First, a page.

Neurobiological models of auditory verbal hallucination (AVH) have been advanced by symptom capture functional magnetic resonance imaging (fMRI), where participants self-report hallucinations during scanning. To date, regions implicated are those involved with language, memory and emotion. However, previous studies focus on chronic schizophrenia, thus are limited by factors, such as medication use and illness duration. Studies also lack detailed phenomenological descriptions of AVHs. This study investigated the neural correlates of AVHs in patients with first episode psychosis (FEP) using symptom capture fMRI with a rich description of AVHs. We hypothesised that intrusive AVHs would be associated with dysfunctional salience network activity.
Sixteen FEP patients with frequent AVH completed four psychometrically validated tools to provide an objective measure of the nature of their AVHs. They then underwent fMRI symptom capture, utilising general linear models analysis to compare activity during AVH to the resting brain.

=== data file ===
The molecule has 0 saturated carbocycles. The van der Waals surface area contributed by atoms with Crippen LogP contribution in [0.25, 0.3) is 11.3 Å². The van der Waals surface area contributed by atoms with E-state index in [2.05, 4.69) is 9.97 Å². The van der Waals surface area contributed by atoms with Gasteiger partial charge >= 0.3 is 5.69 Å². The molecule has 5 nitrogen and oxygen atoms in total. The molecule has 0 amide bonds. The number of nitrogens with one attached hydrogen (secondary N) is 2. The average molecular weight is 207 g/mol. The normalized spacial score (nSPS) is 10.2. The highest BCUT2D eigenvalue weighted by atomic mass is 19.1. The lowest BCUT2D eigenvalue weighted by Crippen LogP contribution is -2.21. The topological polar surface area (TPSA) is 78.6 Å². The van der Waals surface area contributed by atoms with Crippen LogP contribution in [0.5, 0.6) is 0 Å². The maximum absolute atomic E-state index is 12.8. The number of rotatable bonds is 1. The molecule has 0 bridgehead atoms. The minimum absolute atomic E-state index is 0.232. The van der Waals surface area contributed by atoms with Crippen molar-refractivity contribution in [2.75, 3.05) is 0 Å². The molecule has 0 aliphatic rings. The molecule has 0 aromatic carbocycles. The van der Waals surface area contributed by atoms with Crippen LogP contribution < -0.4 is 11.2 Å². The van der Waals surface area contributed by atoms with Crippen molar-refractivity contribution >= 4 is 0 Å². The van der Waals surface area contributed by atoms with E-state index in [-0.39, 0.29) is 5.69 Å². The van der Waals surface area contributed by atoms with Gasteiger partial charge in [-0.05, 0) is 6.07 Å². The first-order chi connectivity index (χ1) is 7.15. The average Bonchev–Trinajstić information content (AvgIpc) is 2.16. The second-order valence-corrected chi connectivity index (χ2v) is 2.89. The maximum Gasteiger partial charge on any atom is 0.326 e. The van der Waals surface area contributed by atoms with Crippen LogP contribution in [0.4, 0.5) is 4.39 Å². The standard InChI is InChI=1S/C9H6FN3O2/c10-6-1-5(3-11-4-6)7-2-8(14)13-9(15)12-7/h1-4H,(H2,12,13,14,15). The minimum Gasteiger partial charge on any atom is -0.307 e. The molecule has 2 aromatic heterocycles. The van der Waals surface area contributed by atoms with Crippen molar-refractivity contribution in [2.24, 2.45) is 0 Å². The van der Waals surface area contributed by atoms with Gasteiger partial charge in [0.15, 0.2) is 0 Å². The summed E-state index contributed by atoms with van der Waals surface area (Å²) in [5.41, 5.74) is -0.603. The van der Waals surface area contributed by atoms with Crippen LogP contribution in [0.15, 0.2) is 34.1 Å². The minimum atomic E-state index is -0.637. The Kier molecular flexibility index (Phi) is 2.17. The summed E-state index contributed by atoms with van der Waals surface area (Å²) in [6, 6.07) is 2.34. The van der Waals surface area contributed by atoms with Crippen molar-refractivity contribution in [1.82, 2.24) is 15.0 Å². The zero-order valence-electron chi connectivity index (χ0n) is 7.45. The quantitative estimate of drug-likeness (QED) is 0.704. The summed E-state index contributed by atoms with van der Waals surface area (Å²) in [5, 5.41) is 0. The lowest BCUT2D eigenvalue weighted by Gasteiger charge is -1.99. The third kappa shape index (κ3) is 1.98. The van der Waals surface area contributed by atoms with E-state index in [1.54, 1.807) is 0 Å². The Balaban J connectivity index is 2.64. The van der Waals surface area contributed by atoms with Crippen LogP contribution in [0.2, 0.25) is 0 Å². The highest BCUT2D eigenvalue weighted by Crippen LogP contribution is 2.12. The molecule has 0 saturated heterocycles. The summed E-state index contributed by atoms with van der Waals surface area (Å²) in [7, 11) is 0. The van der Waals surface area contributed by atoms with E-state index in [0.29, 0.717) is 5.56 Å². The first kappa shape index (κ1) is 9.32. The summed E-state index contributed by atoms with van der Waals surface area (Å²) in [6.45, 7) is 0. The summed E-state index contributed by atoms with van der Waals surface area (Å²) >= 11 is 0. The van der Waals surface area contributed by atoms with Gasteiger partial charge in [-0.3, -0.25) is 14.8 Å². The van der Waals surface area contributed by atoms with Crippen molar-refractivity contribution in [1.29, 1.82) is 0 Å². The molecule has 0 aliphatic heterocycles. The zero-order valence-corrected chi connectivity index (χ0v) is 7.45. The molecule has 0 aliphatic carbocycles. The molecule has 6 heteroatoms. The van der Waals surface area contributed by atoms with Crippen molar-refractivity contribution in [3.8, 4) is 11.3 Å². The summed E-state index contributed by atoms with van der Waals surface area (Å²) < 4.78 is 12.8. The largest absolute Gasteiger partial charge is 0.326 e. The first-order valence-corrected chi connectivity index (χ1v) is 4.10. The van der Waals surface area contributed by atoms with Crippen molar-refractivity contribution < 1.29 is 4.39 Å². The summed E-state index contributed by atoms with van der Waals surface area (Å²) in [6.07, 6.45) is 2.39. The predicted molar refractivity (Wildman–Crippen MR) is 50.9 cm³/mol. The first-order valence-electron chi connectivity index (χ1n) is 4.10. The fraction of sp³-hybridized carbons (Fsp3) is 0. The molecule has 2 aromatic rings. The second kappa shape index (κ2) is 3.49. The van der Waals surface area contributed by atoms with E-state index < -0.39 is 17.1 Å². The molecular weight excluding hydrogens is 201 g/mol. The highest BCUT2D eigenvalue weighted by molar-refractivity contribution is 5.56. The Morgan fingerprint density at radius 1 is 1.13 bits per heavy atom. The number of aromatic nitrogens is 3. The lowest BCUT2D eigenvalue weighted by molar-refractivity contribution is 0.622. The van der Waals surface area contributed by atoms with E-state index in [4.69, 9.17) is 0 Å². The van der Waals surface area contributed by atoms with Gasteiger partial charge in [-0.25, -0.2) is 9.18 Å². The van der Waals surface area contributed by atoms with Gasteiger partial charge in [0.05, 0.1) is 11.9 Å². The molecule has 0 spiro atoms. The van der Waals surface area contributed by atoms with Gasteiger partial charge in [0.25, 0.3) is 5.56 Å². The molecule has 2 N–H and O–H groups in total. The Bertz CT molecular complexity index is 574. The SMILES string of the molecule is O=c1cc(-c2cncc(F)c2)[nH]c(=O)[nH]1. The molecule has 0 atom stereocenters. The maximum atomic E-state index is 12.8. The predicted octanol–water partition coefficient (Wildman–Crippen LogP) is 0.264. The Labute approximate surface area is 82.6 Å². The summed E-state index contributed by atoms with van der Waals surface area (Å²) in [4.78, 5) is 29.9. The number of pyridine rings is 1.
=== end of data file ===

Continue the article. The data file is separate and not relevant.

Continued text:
Symptom capture of AVH was achieved in nine patients who reported intrusive, malevolent and uncontrollable AVHs. Significant activity in the right insula and superior temporal gyrus (cluster size 141 mm3), and the left parahippocampal and lingual gyri (cluster size 121 mm3), P < 0.05 FDR corrected, were recorded during the experience of AVHs.
These results suggest salience network dysfunction (in the right insula) together with memory and language processing area activation in intrusive, malevolent AVHs in FEP. This finding concurs with others from chronic schizophrenia, suggesting these processes are intrinsic to psychosis itself and not related to length of illness or prolonged exposure to antipsychotic medication.
Disclosure of interest
The authors have not supplied their declaration of competing interest.